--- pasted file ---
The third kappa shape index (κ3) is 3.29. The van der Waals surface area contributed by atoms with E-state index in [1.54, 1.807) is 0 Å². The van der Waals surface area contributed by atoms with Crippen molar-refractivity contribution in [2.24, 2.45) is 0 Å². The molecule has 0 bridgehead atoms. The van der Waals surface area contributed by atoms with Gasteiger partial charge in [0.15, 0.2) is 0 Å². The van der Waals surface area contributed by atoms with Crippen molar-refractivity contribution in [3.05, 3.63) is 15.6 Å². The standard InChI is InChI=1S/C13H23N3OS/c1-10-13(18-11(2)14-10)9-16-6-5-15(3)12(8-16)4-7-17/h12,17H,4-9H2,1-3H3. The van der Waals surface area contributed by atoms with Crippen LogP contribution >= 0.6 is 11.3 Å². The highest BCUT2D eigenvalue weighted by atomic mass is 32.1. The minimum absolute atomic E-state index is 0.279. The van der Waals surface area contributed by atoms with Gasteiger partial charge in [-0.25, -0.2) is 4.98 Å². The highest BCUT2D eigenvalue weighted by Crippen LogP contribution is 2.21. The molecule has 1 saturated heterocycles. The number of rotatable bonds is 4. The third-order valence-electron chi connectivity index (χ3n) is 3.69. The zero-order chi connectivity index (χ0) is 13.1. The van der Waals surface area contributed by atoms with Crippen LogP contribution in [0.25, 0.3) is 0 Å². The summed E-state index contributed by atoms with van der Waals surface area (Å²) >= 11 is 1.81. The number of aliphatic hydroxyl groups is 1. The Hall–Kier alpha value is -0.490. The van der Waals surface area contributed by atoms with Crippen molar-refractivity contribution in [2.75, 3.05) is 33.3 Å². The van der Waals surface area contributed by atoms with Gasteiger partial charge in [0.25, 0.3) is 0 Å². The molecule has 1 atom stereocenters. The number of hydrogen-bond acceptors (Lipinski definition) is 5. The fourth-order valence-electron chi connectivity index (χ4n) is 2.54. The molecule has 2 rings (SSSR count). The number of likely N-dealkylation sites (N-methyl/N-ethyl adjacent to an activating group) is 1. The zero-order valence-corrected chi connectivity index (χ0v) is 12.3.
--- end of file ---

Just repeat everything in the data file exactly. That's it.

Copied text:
The third kappa shape index (κ3) is 3.29. The van der Waals surface area contributed by atoms with E-state index in [1.54, 1.807) is 0 Å². The van der Waals surface area contributed by atoms with Crippen molar-refractivity contribution in [2.24, 2.45) is 0 Å². The molecule has 0 bridgehead atoms. The van der Waals surface area contributed by atoms with Gasteiger partial charge in [0.15, 0.2) is 0 Å². The van der Waals surface area contributed by atoms with Crippen molar-refractivity contribution in [3.05, 3.63) is 15.6 Å². The standard InChI is InChI=1S/C13H23N3OS/c1-10-13(18-11(2)14-10)9-16-6-5-15(3)12(8-16)4-7-17/h12,17H,4-9H2,1-3H3. The van der Waals surface area contributed by atoms with Crippen LogP contribution >= 0.6 is 11.3 Å². The highest BCUT2D eigenvalue weighted by atomic mass is 32.1. The minimum absolute atomic E-state index is 0.279. The van der Waals surface area contributed by atoms with Gasteiger partial charge in [-0.25, -0.2) is 4.98 Å². The highest BCUT2D eigenvalue weighted by Crippen LogP contribution is 2.21. The molecule has 1 saturated heterocycles. The number of rotatable bonds is 4. The third-order valence-electron chi connectivity index (χ3n) is 3.69. The zero-order chi connectivity index (χ0) is 13.1. The van der Waals surface area contributed by atoms with Crippen LogP contribution in [0.25, 0.3) is 0 Å². The summed E-state index contributed by atoms with van der Waals surface area (Å²) >= 11 is 1.81. The number of aliphatic hydroxyl groups is 1. The Hall–Kier alpha value is -0.490. The van der Waals surface area contributed by atoms with Crippen molar-refractivity contribution in [2.75, 3.05) is 33.3 Å². The van der Waals surface area contributed by atoms with Gasteiger partial charge in [0.25, 0.3) is 0 Å². The molecule has 1 atom stereocenters. The number of hydrogen-bond acceptors (Lipinski definition) is 5. The fourth-order valence-electron chi connectivity index (χ4n) is 2.54. The molecule has 2 rings (SSSR count). The number of likely N-dealkylation sites (N-methyl/N-ethyl adjacent to an activating group) is 1. The zero-order valence-corrected chi connectivity index (χ0v) is 12.3.